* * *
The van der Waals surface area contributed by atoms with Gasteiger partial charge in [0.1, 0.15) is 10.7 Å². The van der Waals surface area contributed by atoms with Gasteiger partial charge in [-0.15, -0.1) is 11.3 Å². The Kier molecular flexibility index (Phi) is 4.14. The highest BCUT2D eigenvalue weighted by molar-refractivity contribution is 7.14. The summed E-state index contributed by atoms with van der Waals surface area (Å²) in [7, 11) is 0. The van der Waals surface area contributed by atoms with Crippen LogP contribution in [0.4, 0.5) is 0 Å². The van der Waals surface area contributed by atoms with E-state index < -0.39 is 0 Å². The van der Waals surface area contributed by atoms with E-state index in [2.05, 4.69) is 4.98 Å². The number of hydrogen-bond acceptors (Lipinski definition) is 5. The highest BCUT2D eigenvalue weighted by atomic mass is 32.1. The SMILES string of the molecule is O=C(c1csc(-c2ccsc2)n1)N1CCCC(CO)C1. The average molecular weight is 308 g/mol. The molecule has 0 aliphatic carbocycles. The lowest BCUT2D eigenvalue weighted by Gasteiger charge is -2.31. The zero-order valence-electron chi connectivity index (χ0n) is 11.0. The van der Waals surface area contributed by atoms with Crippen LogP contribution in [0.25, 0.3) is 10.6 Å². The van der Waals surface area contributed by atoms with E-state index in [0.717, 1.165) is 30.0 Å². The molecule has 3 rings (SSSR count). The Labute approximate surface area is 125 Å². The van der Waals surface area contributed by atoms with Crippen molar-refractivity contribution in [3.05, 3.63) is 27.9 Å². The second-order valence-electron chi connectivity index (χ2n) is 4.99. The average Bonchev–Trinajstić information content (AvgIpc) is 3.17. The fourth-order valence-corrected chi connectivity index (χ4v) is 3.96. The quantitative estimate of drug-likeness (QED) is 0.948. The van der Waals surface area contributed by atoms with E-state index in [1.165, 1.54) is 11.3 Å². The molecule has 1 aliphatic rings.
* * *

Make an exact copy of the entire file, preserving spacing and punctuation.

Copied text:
The van der Waals surface area contributed by atoms with Gasteiger partial charge in [0.1, 0.15) is 10.7 Å². The van der Waals surface area contributed by atoms with Gasteiger partial charge in [-0.15, -0.1) is 11.3 Å². The Kier molecular flexibility index (Phi) is 4.14. The highest BCUT2D eigenvalue weighted by molar-refractivity contribution is 7.14. The summed E-state index contributed by atoms with van der Waals surface area (Å²) in [7, 11) is 0. The van der Waals surface area contributed by atoms with Crippen LogP contribution in [0.4, 0.5) is 0 Å². The van der Waals surface area contributed by atoms with E-state index < -0.39 is 0 Å². The van der Waals surface area contributed by atoms with E-state index in [2.05, 4.69) is 4.98 Å². The number of hydrogen-bond acceptors (Lipinski definition) is 5. The highest BCUT2D eigenvalue weighted by atomic mass is 32.1. The SMILES string of the molecule is O=C(c1csc(-c2ccsc2)n1)N1CCCC(CO)C1. The average molecular weight is 308 g/mol. The molecule has 0 aliphatic carbocycles. The lowest BCUT2D eigenvalue weighted by Gasteiger charge is -2.31. The zero-order valence-electron chi connectivity index (χ0n) is 11.0. The van der Waals surface area contributed by atoms with Crippen LogP contribution in [0.25, 0.3) is 10.6 Å². The van der Waals surface area contributed by atoms with E-state index in [0.717, 1.165) is 30.0 Å². The molecule has 3 rings (SSSR count). The Labute approximate surface area is 125 Å². The van der Waals surface area contributed by atoms with Crippen molar-refractivity contribution in [3.05, 3.63) is 27.9 Å². The second-order valence-electron chi connectivity index (χ2n) is 4.99. The average Bonchev–Trinajstić information content (AvgIpc) is 3.17. The fourth-order valence-corrected chi connectivity index (χ4v) is 3.96. The quantitative estimate of drug-likeness (QED) is 0.948. The van der Waals surface area contributed by atoms with E-state index in [1.165, 1.54) is 11.3 Å². The molecule has 1 aliphatic rings.